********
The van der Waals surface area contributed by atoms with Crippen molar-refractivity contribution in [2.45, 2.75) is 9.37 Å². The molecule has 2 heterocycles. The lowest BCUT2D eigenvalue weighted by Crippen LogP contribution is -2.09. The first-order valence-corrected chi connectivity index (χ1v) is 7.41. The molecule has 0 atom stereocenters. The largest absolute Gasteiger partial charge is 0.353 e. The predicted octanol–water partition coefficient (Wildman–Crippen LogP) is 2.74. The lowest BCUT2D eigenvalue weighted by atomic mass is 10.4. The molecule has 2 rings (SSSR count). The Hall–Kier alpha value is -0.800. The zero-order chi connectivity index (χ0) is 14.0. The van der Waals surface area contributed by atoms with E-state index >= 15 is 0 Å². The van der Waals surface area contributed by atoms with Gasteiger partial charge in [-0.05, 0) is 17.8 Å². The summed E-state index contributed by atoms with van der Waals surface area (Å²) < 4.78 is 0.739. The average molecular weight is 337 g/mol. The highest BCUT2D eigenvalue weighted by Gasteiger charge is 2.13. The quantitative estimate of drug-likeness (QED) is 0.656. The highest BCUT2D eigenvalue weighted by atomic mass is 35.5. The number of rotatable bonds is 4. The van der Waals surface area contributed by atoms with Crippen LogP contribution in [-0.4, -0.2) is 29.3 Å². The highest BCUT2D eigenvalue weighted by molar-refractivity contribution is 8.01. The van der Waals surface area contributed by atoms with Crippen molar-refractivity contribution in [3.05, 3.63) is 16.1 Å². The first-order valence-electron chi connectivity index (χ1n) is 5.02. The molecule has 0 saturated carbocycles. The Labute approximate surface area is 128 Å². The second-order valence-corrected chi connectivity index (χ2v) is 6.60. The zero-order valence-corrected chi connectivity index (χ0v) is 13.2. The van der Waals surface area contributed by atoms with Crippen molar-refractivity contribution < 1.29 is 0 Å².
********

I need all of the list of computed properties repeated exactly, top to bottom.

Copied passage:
The van der Waals surface area contributed by atoms with Crippen molar-refractivity contribution in [2.45, 2.75) is 9.37 Å². The molecule has 2 heterocycles. The lowest BCUT2D eigenvalue weighted by Crippen LogP contribution is -2.09. The first-order valence-corrected chi connectivity index (χ1v) is 7.41. The molecule has 0 atom stereocenters. The largest absolute Gasteiger partial charge is 0.353 e. The predicted octanol–water partition coefficient (Wildman–Crippen LogP) is 2.74. The lowest BCUT2D eigenvalue weighted by atomic mass is 10.4. The molecule has 2 rings (SSSR count). The Hall–Kier alpha value is -0.800. The zero-order chi connectivity index (χ0) is 14.0. The van der Waals surface area contributed by atoms with E-state index >= 15 is 0 Å². The van der Waals surface area contributed by atoms with Gasteiger partial charge in [-0.05, 0) is 17.8 Å². The summed E-state index contributed by atoms with van der Waals surface area (Å²) < 4.78 is 0.739. The average molecular weight is 337 g/mol. The highest BCUT2D eigenvalue weighted by Gasteiger charge is 2.13. The quantitative estimate of drug-likeness (QED) is 0.656. The highest BCUT2D eigenvalue weighted by atomic mass is 35.5. The number of rotatable bonds is 4. The van der Waals surface area contributed by atoms with Crippen LogP contribution in [-0.4, -0.2) is 29.3 Å². The highest BCUT2D eigenvalue weighted by molar-refractivity contribution is 8.01. The van der Waals surface area contributed by atoms with Crippen molar-refractivity contribution in [3.05, 3.63) is 16.1 Å². The first-order valence-electron chi connectivity index (χ1n) is 5.02. The molecule has 0 saturated carbocycles. The Labute approximate surface area is 128 Å². The second-order valence-corrected chi connectivity index (χ2v) is 6.60. The zero-order valence-corrected chi connectivity index (χ0v) is 13.2. The van der Waals surface area contributed by atoms with Crippen molar-refractivity contribution < 1.29 is 0 Å².